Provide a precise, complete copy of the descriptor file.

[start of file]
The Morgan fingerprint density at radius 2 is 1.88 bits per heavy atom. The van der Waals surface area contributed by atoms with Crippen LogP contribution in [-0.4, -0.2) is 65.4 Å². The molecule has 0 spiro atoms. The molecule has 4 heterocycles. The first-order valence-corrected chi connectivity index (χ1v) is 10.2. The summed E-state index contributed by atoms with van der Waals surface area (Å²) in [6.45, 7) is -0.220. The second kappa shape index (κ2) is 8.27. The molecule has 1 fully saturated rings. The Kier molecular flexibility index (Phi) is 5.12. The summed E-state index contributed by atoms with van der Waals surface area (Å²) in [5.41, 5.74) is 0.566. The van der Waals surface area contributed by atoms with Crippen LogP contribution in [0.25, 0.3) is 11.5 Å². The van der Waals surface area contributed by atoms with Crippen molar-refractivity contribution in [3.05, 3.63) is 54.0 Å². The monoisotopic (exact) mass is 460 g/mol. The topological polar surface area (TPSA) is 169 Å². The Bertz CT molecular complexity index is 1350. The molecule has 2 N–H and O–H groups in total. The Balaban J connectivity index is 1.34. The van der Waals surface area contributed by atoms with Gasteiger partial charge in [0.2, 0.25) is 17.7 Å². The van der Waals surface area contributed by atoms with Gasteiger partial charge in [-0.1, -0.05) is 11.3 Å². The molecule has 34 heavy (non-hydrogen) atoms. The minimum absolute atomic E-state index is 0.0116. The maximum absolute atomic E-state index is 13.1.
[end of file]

The Morgan fingerprint density at radius 2 is 1.88 bits per heavy atom. The van der Waals surface area contributed by atoms with Crippen LogP contribution in [-0.4, -0.2) is 65.4 Å². The molecule has 0 spiro atoms. The molecule has 4 heterocycles. The first-order valence-corrected chi connectivity index (χ1v) is 10.2. The summed E-state index contributed by atoms with van der Waals surface area (Å²) in [6.45, 7) is -0.220. The second kappa shape index (κ2) is 8.27. The molecule has 1 fully saturated rings. The Kier molecular flexibility index (Phi) is 5.12. The summed E-state index contributed by atoms with van der Waals surface area (Å²) in [5.41, 5.74) is 0.566. The van der Waals surface area contributed by atoms with Crippen LogP contribution in [0.25, 0.3) is 11.5 Å². The van der Waals surface area contributed by atoms with Crippen molar-refractivity contribution in [3.05, 3.63) is 54.0 Å². The monoisotopic (exact) mass is 460 g/mol. The topological polar surface area (TPSA) is 169 Å². The Bertz CT molecular complexity index is 1350. The molecule has 2 N–H and O–H groups in total. The Balaban J connectivity index is 1.34. The van der Waals surface area contributed by atoms with Gasteiger partial charge in [0.2, 0.25) is 17.7 Å². The van der Waals surface area contributed by atoms with Gasteiger partial charge in [-0.1, -0.05) is 11.3 Å². The molecule has 34 heavy (non-hydrogen) atoms. The minimum absolute atomic E-state index is 0.0116. The maximum absolute atomic E-state index is 13.1.